Shannon Airport has become the first European airport with fast-track pre-clearance for transatlantic flights to the US.

The Irish and US Governments have joined forces to allow passengers from the airport to pass through immigration, customs and agriculture inspections before taking off.

The pre-clearance agreement, to be formally signed by Minister for Transport Noel Dempsey and US Secretary of Homeland Security Michael Chertoff in Washington on Monday, is the first of its kind outside Canada and the Caribbean.

Opening in Shannon next summer and in Dublin the following year, it paves the way for Ireland to become an international aviation gateway for European travellers heading to the US.

Mr Dempsey said the agreement will have major benefits for the country.

‘The US authorities have told us that they currently have no plans to extend pre-clearance elsewhere in Europe,’ he said.

‘This should give Ireland a comparative advantage in the highly competitive transatlantic aviation sector.’

Up to now, only immigration clearance was provided, with customs and agriculture inspections taking place on arrival in the US. The new agreement will give passengers on commercial and private aircraft full clearance into any US airport.

Shannon welcomes move

Shannon Airport Authority chairman Pat Shanahan said the agreement will raise the profile of the airport and the west of Ireland throughout the world.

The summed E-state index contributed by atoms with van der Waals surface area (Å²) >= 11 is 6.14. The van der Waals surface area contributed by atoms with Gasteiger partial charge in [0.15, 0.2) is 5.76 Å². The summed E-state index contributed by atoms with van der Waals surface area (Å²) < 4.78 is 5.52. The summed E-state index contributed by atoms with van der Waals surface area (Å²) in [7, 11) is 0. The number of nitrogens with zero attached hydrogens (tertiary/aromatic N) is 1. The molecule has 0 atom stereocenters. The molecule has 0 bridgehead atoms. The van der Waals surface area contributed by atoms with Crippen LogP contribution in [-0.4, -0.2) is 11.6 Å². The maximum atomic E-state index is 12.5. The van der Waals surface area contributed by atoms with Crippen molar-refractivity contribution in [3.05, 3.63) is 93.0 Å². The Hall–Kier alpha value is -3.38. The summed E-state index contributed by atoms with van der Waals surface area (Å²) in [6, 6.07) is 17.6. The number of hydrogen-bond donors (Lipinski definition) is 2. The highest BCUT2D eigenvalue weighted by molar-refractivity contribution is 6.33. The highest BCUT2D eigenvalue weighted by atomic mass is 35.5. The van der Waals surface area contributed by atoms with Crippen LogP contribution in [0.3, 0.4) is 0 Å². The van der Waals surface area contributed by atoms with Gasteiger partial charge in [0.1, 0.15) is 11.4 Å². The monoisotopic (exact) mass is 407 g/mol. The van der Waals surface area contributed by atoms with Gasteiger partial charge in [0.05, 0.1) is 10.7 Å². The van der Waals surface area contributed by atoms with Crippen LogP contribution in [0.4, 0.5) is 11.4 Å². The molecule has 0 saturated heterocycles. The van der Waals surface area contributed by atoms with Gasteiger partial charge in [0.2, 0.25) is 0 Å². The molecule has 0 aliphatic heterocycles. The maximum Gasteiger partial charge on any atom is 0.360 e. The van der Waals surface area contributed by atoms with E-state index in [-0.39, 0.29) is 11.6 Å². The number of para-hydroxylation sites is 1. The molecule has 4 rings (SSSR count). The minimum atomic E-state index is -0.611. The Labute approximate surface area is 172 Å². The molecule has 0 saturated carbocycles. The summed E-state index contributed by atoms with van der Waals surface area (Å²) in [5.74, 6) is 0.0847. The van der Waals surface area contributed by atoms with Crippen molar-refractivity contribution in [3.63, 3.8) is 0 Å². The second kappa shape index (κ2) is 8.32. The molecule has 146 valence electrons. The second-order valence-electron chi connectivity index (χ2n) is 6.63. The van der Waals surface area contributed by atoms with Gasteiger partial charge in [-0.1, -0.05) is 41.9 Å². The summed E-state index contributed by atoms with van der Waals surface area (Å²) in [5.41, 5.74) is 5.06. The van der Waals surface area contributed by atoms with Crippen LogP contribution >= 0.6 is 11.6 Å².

‘Becoming the first airport in Europe to have these facilities in place will be a very timely boost for Shannon Airport considering the current global economic downturn as well as the full onset of 'open skies',’ said Mr Shanahan.

Elsewhere, five regional airports called on Minister for Finance Brian Lenihan to review and amend several measures contained in the proposed new Air Travel Tax.

Ireland West Knock, Donegal, Galway, Sligo and Waterford airports said the new fee for flyers will have serious consequences for tourism and aviation industries, as well as businesses and local economies reliant on travel from regional airports.

Robert Grealis, of Ireland West Airport Knock, said Government representatives must consult with the regional airports and recognise that rural areas rely on tourism.

‘Given that the regions have a small fraction of the overall air capacity in Ireland, the Government needs to ensure that the existing air capacity we've worked so hard to win is not lost as airlines will chose to fly to high population city destinations in Europe over Ireland's regions,’ he said.